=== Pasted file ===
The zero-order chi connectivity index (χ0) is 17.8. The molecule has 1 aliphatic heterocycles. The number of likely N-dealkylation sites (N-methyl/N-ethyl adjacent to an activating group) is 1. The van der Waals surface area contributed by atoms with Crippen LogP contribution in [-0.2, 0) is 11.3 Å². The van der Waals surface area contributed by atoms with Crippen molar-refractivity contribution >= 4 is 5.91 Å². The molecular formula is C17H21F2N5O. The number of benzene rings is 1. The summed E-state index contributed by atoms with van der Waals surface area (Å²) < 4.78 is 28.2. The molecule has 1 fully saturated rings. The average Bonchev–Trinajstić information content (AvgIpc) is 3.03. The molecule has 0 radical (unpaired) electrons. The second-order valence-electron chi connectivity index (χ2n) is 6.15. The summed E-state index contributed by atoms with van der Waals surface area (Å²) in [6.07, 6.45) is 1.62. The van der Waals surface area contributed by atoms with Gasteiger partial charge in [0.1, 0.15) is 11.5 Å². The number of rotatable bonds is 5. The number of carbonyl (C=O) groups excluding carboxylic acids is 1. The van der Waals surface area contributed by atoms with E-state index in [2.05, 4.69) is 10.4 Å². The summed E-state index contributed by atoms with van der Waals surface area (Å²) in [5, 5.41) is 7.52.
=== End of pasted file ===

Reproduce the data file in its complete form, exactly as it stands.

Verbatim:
The zero-order chi connectivity index (χ0) is 17.8. The molecule has 1 aliphatic heterocycles. The number of likely N-dealkylation sites (N-methyl/N-ethyl adjacent to an activating group) is 1. The van der Waals surface area contributed by atoms with Crippen LogP contribution in [-0.2, 0) is 11.3 Å². The van der Waals surface area contributed by atoms with Crippen molar-refractivity contribution >= 4 is 5.91 Å². The molecular formula is C17H21F2N5O. The number of benzene rings is 1. The summed E-state index contributed by atoms with van der Waals surface area (Å²) < 4.78 is 28.2. The molecule has 1 fully saturated rings. The average Bonchev–Trinajstić information content (AvgIpc) is 3.03. The molecule has 0 radical (unpaired) electrons. The second-order valence-electron chi connectivity index (χ2n) is 6.15. The summed E-state index contributed by atoms with van der Waals surface area (Å²) in [6.07, 6.45) is 1.62. The van der Waals surface area contributed by atoms with Gasteiger partial charge in [0.1, 0.15) is 11.5 Å². The number of rotatable bonds is 5. The number of carbonyl (C=O) groups excluding carboxylic acids is 1. The van der Waals surface area contributed by atoms with E-state index in [2.05, 4.69) is 10.4 Å². The summed E-state index contributed by atoms with van der Waals surface area (Å²) in [5, 5.41) is 7.52.